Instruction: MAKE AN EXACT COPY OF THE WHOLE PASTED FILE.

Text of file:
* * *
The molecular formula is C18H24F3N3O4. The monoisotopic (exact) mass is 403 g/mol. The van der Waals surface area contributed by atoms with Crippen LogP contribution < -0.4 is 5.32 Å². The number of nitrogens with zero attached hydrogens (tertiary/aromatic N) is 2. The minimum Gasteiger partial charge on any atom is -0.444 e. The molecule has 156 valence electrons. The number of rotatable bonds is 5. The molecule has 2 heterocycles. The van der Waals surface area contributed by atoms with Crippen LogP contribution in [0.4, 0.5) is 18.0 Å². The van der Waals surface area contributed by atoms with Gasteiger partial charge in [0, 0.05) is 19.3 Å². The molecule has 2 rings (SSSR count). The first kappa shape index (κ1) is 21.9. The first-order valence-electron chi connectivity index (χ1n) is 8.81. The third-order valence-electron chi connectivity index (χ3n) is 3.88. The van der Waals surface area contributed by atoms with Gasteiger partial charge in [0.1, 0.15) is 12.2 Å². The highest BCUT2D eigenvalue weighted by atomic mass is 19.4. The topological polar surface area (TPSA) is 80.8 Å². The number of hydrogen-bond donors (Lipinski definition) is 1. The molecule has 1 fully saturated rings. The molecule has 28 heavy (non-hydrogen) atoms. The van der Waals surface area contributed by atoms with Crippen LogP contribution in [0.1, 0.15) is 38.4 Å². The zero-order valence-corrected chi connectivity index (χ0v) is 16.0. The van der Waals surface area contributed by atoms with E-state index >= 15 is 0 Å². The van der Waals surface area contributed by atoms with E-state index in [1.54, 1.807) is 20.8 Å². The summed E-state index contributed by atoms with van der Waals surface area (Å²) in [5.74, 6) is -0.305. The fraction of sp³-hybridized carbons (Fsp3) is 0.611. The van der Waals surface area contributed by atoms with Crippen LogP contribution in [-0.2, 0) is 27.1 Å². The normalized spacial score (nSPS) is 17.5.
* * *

The molecular formula is C18H24F3N3O4. The monoisotopic (exact) mass is 403 g/mol. The van der Waals surface area contributed by atoms with Crippen LogP contribution < -0.4 is 5.32 Å². The number of nitrogens with zero attached hydrogens (tertiary/aromatic N) is 2. The minimum Gasteiger partial charge on any atom is -0.444 e. The molecule has 156 valence electrons. The number of rotatable bonds is 5. The molecule has 2 heterocycles. The van der Waals surface area contributed by atoms with Crippen LogP contribution in [0.4, 0.5) is 18.0 Å². The van der Waals surface area contributed by atoms with Gasteiger partial charge in [0, 0.05) is 19.3 Å². The molecule has 2 rings (SSSR count). The first kappa shape index (κ1) is 21.9. The first-order valence-electron chi connectivity index (χ1n) is 8.81. The third-order valence-electron chi connectivity index (χ3n) is 3.88. The van der Waals surface area contributed by atoms with Gasteiger partial charge in [0.1, 0.15) is 12.2 Å². The highest BCUT2D eigenvalue weighted by atomic mass is 19.4. The topological polar surface area (TPSA) is 80.8 Å². The number of hydrogen-bond donors (Lipinski definition) is 1. The molecule has 1 fully saturated rings. The molecule has 28 heavy (non-hydrogen) atoms. The van der Waals surface area contributed by atoms with Crippen LogP contribution in [0.1, 0.15) is 38.4 Å². The zero-order valence-corrected chi connectivity index (χ0v) is 16.0. The van der Waals surface area contributed by atoms with E-state index >= 15 is 0 Å². The van der Waals surface area contributed by atoms with E-state index in [1.54, 1.807) is 20.8 Å². The summed E-state index contributed by atoms with van der Waals surface area (Å²) in [5.74, 6) is -0.305. The fraction of sp³-hybridized carbons (Fsp3) is 0.611. The van der Waals surface area contributed by atoms with Crippen LogP contribution in [-0.2, 0) is 27.1 Å². The normalized spacial score (nSPS) is 17.5.